are brought to you by
Deborah Hendrix of the Samuel Proctor Oral History Program, University of Florida

Spanish Law of Return

Spanish Sephardic Jews

On December 18, 2019, the St. Augustine Jewish Historical Society hosted First Coast’s Josh Fisher, a citizen under Spain’s new Law of Return for descendants of Jews exciled in 1492. Fisher has obtained Spanish citizenship through his Sephardic ancestry, demonstrating that his family was exiled in 1492.

“The St. Augustine Jewish Historical Society completely changed my perspective on Jewish history!”

Jacob Trikowski

Spanish Jews in Colonial Florida

 Antonio Martinez Carvajal

First, there was Harbor Pilot Antonio Martinez Carvajal dating back to 1565. He was followed by Cristobal Carvajal of “The Company of Colonel Hernando de Uruna” in 1566. Next followed Pedro de Carvajal whose name appears on the St. Augustine Garrison List in 1578. These three men have been identified as of Jewish descent by Professor Roger L. Martinez-Dávila, Associate Professor of History & Director of Graduate Studies at the University of Colorado, Colorado Springs. Martinez has traced the family ties and intermarriages of the Jewish rabbinic ha-Levi lineage of Burgos, Spain (which became the converso Santa María clan) with the Old Christian Carvajal line of Plasencia, Spain, Martínez-Dávila and demonstrated the family’s changing identity. The positive identification was made as part of a project undertaken by the St. Augustine Jewish Historical Society.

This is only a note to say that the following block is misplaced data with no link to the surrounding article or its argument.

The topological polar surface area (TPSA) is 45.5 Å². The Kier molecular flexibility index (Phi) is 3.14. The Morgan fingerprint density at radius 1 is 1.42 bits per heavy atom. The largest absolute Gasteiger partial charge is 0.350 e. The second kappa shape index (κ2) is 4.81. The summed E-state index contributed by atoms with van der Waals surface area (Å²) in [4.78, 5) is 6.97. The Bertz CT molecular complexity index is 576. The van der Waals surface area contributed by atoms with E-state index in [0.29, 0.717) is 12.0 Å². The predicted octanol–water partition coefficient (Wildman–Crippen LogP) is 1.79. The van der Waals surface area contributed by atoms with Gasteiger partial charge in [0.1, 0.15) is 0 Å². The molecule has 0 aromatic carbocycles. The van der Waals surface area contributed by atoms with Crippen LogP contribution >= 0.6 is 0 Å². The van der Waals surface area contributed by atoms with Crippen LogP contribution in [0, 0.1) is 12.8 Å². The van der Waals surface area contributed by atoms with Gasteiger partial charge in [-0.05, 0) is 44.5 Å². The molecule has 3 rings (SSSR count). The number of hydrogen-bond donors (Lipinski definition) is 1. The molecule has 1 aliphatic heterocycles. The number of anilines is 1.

Now Dr. Stanley Hordes, formerly the State Historian of New Mexico and the co-director of a research project on the secret Jews, or “Crypto-Jews,” at the University of New Mexico’s Latin American Institute, has identified Pedro Luis de Paez, who brought his family to St. Augustine in 1583, as descended from Jews. Hordes discovered in Archivo General de Indias documents pertaining to de Paez, whose name appears on colonial musters in the notes of Dr. Eugene Lyon, historian of Colonial St. Augustine and have been put to use by the St. Augustine Jewish Historical Society.

To obtain permission to come to Florida, de Paez sought and received a waiver of the Limpieza de Sangre, Purity of Blood, law, a hallmark of descendants of Jews who were not permitted in Florida at the time. A 1583 document referred to Paez, as returning to the province of Florida, along with his wife, children, and servants. The normal requirement to show proof of one’s Limpieza de Sangre was waived in this case. Permission was finally granted in 1585, the same year that another document showed him as having brought 30 African slaves to Florida. At the time, Pedro Luis de Paez was in Barga, Portugal where conversos dominated the trade in African slaves.

Documents related to de Paez and his role in St. Augustine have been located in University of Florida Digital Collections part of the George A. Smathers Library and the “Unearthing St. Augustine’s Colonial Heritage” collection. The St. Augustine Jewish Historical Society continues the quest to identify the South’s earliest Jews.

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The St. Augustine Jewish Historical Society was formed on November, 2011, incorporated as a Florida non-profit corporation on March 29, 2012.